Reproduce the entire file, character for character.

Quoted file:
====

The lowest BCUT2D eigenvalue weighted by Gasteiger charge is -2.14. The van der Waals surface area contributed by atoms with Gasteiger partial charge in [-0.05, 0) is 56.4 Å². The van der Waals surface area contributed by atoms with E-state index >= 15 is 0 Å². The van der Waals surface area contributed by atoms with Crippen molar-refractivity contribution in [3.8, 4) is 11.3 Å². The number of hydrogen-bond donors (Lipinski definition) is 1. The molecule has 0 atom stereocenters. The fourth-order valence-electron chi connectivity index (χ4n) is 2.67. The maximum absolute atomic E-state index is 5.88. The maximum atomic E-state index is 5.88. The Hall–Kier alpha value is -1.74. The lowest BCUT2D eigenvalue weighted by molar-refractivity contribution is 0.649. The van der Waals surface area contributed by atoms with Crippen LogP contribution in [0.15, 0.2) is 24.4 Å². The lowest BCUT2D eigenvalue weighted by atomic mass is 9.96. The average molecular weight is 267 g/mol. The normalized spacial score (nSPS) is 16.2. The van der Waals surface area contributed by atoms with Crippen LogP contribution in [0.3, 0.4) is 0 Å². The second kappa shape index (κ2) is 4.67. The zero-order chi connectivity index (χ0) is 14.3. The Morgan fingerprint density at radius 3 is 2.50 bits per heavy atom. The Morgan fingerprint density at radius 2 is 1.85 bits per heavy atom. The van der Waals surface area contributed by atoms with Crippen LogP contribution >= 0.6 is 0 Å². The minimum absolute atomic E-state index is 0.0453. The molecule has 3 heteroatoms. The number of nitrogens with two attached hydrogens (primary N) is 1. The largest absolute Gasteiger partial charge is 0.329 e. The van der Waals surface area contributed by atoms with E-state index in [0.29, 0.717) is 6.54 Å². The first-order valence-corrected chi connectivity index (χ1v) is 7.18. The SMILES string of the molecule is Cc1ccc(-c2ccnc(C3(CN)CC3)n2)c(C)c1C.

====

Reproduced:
The lowest BCUT2D eigenvalue weighted by Gasteiger charge is -2.14. The van der Waals surface area contributed by atoms with Gasteiger partial charge in [-0.05, 0) is 56.4 Å². The van der Waals surface area contributed by atoms with E-state index >= 15 is 0 Å². The van der Waals surface area contributed by atoms with Crippen molar-refractivity contribution in [3.8, 4) is 11.3 Å². The number of hydrogen-bond donors (Lipinski definition) is 1. The molecule has 0 atom stereocenters. The fourth-order valence-electron chi connectivity index (χ4n) is 2.67. The maximum absolute atomic E-state index is 5.88. The maximum atomic E-state index is 5.88. The Hall–Kier alpha value is -1.74. The lowest BCUT2D eigenvalue weighted by molar-refractivity contribution is 0.649. The van der Waals surface area contributed by atoms with Crippen LogP contribution in [0.15, 0.2) is 24.4 Å². The lowest BCUT2D eigenvalue weighted by atomic mass is 9.96. The average molecular weight is 267 g/mol. The normalized spacial score (nSPS) is 16.2. The van der Waals surface area contributed by atoms with Crippen LogP contribution in [0.3, 0.4) is 0 Å². The second kappa shape index (κ2) is 4.67. The zero-order chi connectivity index (χ0) is 14.3. The Morgan fingerprint density at radius 3 is 2.50 bits per heavy atom. The Morgan fingerprint density at radius 2 is 1.85 bits per heavy atom. The van der Waals surface area contributed by atoms with Crippen LogP contribution >= 0.6 is 0 Å². The minimum absolute atomic E-state index is 0.0453. The molecule has 3 heteroatoms. The number of nitrogens with two attached hydrogens (primary N) is 1. The largest absolute Gasteiger partial charge is 0.329 e. The van der Waals surface area contributed by atoms with E-state index in [0.29, 0.717) is 6.54 Å². The first-order valence-corrected chi connectivity index (χ1v) is 7.18. The SMILES string of the molecule is Cc1ccc(-c2ccnc(C3(CN)CC3)n2)c(C)c1C.